The sudden resignation of Hiromu Kurokawa, head of the Tokyo High Public Prosecutor’s Office, on May 22 after a weekly magazine revealed he had defied the government’s self-isolation request by playing high-stakes mahjong on two occasions was ironic in more ways than one. Kurokawa was already in the public eye because the Cabinet in January postponed his legally mandated retirement in order that he remain in his post, a seemingly extralegal directive that compelled the government to add prosecutors to an existing group of proposed bills to raise the retirement age for civil service jobs. When critics suggested the amendment was concocted to justify the Cabinet decision retroactively, the government withdrew the whole bill, at least temporarily.
The public and the media cried foul because Kurokawa was seen to be sympathetic to the interests of the administration of Prime Minister Shinzo Abe, thus undermining the separation of powers that is vital to the well-being of a liberal democracy. The government denied this, saying that it was the Justice Ministry’s idea to retain Kurokawa, so it’s particularly embarrassing that he was caught gambling, which is illegal. The other irony is that he performed this illegal act in the home of a reporter for the Sankei Shimbun along with two other media workers. Supposedly, the press has had firsthand knowledge of Kurokawa’s gambling proclivities for some time.
Prosecutors and journalists have a special relationship. When covering criminal investigations and trials, reporters rely almost exclusively on information, including leaks, from the public prosecutor’s office. It’s standard access journalism, which is why prosecutors tend to have the last word. In exchange, the mainstream media maintains their image as untouchable protectors of public safety and order.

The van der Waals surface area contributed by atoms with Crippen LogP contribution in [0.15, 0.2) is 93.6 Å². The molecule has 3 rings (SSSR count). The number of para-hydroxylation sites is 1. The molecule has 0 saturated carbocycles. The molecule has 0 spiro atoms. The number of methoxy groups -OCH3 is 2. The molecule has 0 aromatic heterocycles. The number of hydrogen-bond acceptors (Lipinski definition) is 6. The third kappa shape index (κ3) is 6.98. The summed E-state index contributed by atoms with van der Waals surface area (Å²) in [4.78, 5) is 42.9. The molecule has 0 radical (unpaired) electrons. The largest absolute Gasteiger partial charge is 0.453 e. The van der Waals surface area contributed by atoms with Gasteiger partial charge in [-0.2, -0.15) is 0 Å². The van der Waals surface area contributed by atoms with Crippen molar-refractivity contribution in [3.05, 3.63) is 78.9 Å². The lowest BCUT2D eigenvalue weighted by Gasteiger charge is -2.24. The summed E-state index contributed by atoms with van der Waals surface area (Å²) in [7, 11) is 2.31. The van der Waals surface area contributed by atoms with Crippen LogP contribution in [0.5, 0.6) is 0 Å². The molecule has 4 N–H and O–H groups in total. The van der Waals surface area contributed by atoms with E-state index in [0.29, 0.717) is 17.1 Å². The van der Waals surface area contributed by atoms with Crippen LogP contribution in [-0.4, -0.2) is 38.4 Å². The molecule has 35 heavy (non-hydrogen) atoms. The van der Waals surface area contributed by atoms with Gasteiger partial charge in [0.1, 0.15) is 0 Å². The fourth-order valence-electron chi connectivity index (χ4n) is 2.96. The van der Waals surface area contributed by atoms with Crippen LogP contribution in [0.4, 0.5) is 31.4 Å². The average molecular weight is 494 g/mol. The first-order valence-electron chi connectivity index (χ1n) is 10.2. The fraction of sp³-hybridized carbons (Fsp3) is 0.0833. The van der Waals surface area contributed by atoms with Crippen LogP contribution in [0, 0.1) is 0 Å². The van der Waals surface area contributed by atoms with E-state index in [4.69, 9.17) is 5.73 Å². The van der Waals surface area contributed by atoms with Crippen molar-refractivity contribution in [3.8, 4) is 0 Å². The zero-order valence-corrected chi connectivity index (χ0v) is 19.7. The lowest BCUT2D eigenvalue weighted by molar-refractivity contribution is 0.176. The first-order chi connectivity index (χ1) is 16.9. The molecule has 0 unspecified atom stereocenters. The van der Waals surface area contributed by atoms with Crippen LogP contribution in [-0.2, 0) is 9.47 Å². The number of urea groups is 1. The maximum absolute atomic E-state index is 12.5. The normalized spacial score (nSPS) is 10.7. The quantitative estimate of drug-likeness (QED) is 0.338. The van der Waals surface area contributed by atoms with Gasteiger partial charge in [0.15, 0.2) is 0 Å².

This image was central to the Cabinet’s desire to keep Kurokawa in his post. In the Dec. 20, 2018 issue of Shukan Bunshun, former NHK reporter Fuyuki Aizawa, who broke the 2017 Moritomo Gakuen land purchase scandal story that continues to haunt the Abe administration, recalls that Kurokawa was the top bureaucrat in the Justice Ministry at the time and allegedly helped quash the investigation, even though the head prosecutor in Osaka, where the scandal unfolded, wanted to pursue an indictment. In a piece for Yahoo News, Aizawa says the administration eventually wanted Kurokawa to become prosecutor-general, thus making him even more “the guardian of the Cabinet.” The extension of Kurokawa’s term was only for six months, meaning he would retire in August, and the present prosecutor-general, Nobuo Inada, was expected to retire in July, according to a discussion by journalists during a May 16 broadcast of the web news program “Democracy Times.” Although Inada is 63 and the retirement age for prosecutors-general is 65, he assumed the post in 2018, and per “custom,” prosecutors-general only serve two years, which would allow the Cabinet to move Kurokawa into the post before his extension expired.